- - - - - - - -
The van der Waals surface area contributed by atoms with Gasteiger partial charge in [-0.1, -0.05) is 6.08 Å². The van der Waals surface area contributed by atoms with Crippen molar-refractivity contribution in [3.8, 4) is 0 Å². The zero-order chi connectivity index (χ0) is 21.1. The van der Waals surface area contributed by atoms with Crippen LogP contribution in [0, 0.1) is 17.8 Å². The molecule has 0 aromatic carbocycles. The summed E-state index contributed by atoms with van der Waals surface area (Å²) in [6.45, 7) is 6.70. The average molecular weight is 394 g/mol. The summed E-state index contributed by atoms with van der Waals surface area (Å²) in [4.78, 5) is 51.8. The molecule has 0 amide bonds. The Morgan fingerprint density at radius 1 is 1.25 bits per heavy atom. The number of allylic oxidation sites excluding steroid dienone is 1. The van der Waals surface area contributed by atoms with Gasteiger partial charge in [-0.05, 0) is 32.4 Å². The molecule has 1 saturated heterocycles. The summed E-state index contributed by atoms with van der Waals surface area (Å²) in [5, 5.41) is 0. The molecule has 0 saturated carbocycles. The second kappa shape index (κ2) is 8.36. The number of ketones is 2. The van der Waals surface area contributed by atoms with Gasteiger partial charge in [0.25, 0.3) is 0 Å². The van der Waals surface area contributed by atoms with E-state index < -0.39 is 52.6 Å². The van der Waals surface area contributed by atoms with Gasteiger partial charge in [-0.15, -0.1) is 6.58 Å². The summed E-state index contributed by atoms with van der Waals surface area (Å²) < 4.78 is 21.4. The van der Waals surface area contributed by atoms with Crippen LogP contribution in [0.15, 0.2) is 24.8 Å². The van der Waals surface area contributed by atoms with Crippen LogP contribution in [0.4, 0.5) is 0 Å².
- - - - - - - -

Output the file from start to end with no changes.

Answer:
The van der Waals surface area contributed by atoms with Gasteiger partial charge in [-0.1, -0.05) is 6.08 Å². The van der Waals surface area contributed by atoms with Crippen molar-refractivity contribution in [3.8, 4) is 0 Å². The zero-order chi connectivity index (χ0) is 21.1. The van der Waals surface area contributed by atoms with Crippen LogP contribution in [0, 0.1) is 17.8 Å². The molecule has 0 aromatic carbocycles. The summed E-state index contributed by atoms with van der Waals surface area (Å²) in [6.45, 7) is 6.70. The average molecular weight is 394 g/mol. The summed E-state index contributed by atoms with van der Waals surface area (Å²) in [4.78, 5) is 51.8. The molecule has 0 amide bonds. The Morgan fingerprint density at radius 1 is 1.25 bits per heavy atom. The number of allylic oxidation sites excluding steroid dienone is 1. The van der Waals surface area contributed by atoms with Gasteiger partial charge in [-0.05, 0) is 32.4 Å². The molecule has 1 saturated heterocycles. The summed E-state index contributed by atoms with van der Waals surface area (Å²) in [5, 5.41) is 0. The molecule has 0 saturated carbocycles. The second kappa shape index (κ2) is 8.36. The number of ketones is 2. The van der Waals surface area contributed by atoms with Gasteiger partial charge in [0.25, 0.3) is 0 Å². The van der Waals surface area contributed by atoms with E-state index < -0.39 is 52.6 Å². The van der Waals surface area contributed by atoms with Gasteiger partial charge in [-0.15, -0.1) is 6.58 Å². The summed E-state index contributed by atoms with van der Waals surface area (Å²) < 4.78 is 21.4. The van der Waals surface area contributed by atoms with Crippen LogP contribution in [0.15, 0.2) is 24.8 Å². The van der Waals surface area contributed by atoms with Crippen LogP contribution in [0.4, 0.5) is 0 Å².